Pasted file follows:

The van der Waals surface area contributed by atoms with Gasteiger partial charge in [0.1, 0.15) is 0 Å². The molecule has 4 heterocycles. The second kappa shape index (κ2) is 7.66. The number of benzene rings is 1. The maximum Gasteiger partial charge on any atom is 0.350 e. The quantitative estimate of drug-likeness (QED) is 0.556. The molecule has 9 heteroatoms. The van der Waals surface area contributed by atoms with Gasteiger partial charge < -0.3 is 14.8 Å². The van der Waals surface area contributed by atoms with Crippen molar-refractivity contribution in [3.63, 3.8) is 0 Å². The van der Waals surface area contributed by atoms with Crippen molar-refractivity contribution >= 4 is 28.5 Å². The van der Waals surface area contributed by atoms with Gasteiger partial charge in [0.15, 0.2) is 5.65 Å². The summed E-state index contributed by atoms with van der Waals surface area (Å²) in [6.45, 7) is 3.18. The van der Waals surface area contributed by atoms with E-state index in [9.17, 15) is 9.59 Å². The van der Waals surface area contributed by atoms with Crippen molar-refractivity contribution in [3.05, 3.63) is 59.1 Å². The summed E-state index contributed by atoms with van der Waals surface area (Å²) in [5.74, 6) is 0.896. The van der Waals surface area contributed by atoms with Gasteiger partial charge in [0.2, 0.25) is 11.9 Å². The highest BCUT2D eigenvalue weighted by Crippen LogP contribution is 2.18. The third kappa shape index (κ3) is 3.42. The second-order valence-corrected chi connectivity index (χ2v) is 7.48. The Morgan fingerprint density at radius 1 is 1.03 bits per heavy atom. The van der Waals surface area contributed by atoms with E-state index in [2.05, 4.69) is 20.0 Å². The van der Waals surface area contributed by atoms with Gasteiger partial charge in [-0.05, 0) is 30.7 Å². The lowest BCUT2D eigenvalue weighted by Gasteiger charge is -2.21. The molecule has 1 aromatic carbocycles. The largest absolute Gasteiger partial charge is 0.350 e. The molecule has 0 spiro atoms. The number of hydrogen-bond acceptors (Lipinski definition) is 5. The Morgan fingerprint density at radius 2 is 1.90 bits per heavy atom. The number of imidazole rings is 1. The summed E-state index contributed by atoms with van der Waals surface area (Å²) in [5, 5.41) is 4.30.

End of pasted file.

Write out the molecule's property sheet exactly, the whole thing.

The van der Waals surface area contributed by atoms with Gasteiger partial charge in [0.1, 0.15) is 0 Å². The molecule has 4 heterocycles. The second kappa shape index (κ2) is 7.66. The number of benzene rings is 1. The maximum Gasteiger partial charge on any atom is 0.350 e. The quantitative estimate of drug-likeness (QED) is 0.556. The molecule has 9 heteroatoms. The van der Waals surface area contributed by atoms with Gasteiger partial charge < -0.3 is 14.8 Å². The van der Waals surface area contributed by atoms with Crippen molar-refractivity contribution in [3.63, 3.8) is 0 Å². The van der Waals surface area contributed by atoms with Crippen molar-refractivity contribution >= 4 is 28.5 Å². The van der Waals surface area contributed by atoms with Gasteiger partial charge in [0.15, 0.2) is 5.65 Å². The summed E-state index contributed by atoms with van der Waals surface area (Å²) in [6.45, 7) is 3.18. The van der Waals surface area contributed by atoms with E-state index in [9.17, 15) is 9.59 Å². The van der Waals surface area contributed by atoms with Crippen molar-refractivity contribution in [3.05, 3.63) is 59.1 Å². The summed E-state index contributed by atoms with van der Waals surface area (Å²) in [5.74, 6) is 0.896. The van der Waals surface area contributed by atoms with Gasteiger partial charge in [0.2, 0.25) is 11.9 Å². The highest BCUT2D eigenvalue weighted by Crippen LogP contribution is 2.18. The third kappa shape index (κ3) is 3.42. The second-order valence-corrected chi connectivity index (χ2v) is 7.48. The Morgan fingerprint density at radius 1 is 1.03 bits per heavy atom. The van der Waals surface area contributed by atoms with E-state index in [2.05, 4.69) is 20.0 Å². The van der Waals surface area contributed by atoms with Gasteiger partial charge in [-0.05, 0) is 30.7 Å². The lowest BCUT2D eigenvalue weighted by Gasteiger charge is -2.21. The molecule has 1 aromatic carbocycles. The largest absolute Gasteiger partial charge is 0.350 e. The molecule has 0 spiro atoms. The number of hydrogen-bond acceptors (Lipinski definition) is 5. The Morgan fingerprint density at radius 2 is 1.90 bits per heavy atom. The number of imidazole rings is 1. The summed E-state index contributed by atoms with van der Waals surface area (Å²) in [5, 5.41) is 4.30.